Essay about Mexican Immigration Act Of 1917

1712 Words Dec 3rd, 2015 7 Pages
Mexico and United States relations are vastly intertwined however; the major interaction between United States citizens and Mexican immigrants began in 1917. The first bracero program took its form under the Immigration Act of 1917. This act allowed immigrants, under various provisions and expectations, to migrate the United States as laborers in factories, fields, and mining. The Act specifically asked for a tax to be paid for every “alien” who is not traveling with parents and is under the age of 16 that enters the United States (1917). A literacy test was conducted for every migrant over the age of 16 in which they had to read 30 words in whatever language they requested (1917). This test was created to filter undesirables from entering the United States however; it was not required for those who fled from religious persecution from other countries (1917).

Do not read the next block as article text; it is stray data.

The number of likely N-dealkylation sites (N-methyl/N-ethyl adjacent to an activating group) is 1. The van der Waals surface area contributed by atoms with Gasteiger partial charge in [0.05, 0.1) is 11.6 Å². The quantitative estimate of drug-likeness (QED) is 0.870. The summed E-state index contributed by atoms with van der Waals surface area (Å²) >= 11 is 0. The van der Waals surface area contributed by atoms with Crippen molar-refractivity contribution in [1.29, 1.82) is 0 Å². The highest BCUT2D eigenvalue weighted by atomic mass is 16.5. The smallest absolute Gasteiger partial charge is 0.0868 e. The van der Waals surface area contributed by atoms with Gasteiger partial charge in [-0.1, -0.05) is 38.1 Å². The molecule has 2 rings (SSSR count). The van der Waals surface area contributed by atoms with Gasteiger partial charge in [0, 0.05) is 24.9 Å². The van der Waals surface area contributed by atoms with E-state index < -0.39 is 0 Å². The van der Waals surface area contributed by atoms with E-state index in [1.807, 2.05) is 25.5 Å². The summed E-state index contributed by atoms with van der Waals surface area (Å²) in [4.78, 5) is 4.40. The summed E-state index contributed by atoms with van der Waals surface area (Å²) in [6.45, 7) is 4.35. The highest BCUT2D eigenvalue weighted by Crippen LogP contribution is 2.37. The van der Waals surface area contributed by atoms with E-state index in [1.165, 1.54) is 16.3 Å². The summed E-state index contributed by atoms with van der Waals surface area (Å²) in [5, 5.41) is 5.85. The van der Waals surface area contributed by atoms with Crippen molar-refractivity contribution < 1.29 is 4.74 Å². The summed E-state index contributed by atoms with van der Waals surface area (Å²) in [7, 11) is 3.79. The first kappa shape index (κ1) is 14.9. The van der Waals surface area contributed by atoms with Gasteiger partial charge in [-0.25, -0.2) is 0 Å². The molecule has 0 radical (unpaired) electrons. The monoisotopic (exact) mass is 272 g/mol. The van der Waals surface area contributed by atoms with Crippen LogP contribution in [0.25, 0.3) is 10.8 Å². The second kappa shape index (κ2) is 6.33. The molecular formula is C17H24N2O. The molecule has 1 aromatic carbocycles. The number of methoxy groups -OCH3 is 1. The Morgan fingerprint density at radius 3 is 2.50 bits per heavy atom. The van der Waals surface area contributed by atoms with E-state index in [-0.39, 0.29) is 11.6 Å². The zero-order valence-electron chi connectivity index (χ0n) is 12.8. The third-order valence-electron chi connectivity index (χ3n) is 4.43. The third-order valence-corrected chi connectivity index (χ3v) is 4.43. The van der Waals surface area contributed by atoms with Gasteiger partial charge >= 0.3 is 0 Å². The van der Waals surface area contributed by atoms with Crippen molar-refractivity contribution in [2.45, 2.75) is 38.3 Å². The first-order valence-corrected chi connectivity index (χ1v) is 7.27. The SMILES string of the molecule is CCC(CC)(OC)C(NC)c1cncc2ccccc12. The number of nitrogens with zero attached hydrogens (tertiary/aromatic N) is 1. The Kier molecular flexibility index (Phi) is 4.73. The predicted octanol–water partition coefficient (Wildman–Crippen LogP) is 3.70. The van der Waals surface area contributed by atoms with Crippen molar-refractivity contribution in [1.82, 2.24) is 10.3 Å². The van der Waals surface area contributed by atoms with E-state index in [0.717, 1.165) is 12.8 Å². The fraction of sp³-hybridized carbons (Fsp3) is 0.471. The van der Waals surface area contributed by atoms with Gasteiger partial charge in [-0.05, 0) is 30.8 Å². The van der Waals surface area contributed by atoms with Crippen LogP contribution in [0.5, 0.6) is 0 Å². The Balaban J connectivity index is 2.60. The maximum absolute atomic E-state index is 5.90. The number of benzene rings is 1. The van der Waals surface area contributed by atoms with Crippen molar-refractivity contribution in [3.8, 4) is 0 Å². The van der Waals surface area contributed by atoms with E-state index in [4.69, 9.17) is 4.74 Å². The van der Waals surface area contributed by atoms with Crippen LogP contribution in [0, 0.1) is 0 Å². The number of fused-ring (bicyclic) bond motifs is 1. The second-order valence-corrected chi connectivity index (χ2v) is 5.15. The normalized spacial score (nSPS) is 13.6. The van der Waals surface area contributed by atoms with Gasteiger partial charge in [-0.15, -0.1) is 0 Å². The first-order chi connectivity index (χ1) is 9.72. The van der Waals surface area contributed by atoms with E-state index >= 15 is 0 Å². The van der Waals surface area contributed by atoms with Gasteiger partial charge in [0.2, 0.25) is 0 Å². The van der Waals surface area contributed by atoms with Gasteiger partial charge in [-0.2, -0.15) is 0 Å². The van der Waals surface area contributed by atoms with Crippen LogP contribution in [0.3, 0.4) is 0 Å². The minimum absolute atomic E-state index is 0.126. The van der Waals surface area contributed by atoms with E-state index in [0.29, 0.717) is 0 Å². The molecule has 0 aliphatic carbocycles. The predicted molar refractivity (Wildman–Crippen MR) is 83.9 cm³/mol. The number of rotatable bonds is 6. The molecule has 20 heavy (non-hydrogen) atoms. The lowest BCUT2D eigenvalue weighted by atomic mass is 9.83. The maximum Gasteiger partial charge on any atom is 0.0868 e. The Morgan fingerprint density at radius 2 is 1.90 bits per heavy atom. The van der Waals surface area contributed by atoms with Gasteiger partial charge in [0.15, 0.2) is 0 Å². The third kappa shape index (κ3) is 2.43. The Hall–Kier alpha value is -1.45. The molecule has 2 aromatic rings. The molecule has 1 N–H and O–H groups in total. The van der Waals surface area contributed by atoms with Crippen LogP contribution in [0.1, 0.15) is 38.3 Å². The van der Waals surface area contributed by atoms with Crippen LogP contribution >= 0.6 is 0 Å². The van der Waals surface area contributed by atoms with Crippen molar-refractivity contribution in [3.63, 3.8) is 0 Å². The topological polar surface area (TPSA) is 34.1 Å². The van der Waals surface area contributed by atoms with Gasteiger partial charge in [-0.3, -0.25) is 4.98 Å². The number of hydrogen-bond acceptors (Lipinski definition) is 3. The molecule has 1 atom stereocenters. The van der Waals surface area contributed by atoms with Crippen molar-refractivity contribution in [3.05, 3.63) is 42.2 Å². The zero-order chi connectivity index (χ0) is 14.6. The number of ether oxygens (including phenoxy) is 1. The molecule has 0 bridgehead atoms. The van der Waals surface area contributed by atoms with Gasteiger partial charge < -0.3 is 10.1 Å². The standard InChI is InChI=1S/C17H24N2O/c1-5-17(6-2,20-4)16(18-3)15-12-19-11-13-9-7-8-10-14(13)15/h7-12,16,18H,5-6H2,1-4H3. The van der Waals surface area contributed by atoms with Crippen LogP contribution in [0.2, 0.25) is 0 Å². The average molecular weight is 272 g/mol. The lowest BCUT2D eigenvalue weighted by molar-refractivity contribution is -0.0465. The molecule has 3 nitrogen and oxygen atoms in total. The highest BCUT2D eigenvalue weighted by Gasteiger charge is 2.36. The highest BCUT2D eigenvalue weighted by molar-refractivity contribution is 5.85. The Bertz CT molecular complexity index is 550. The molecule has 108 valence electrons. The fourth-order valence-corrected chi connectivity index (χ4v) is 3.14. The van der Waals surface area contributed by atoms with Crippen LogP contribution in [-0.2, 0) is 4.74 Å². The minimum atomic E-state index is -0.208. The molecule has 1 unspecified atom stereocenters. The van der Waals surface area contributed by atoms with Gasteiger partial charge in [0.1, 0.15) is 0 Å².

Although, there are repercussions to the unequal treatment of “aliens” that result in high fines or/and incarcerations, the first-hand accounts of Mexican immigrants tell of the discrimination they face. One such account came in the form of violence towards Mexicans for taking the jobs of United States citizens. This idea is present in modern society however the Department of Labor’s “investigation proves beyond a reasonable doubt that White men are averse to accepting and refuse to accept (as they have the right to do), employment as unskilled or common laborers” (Romo, 1995). This fundamental belief of ‘White men’…

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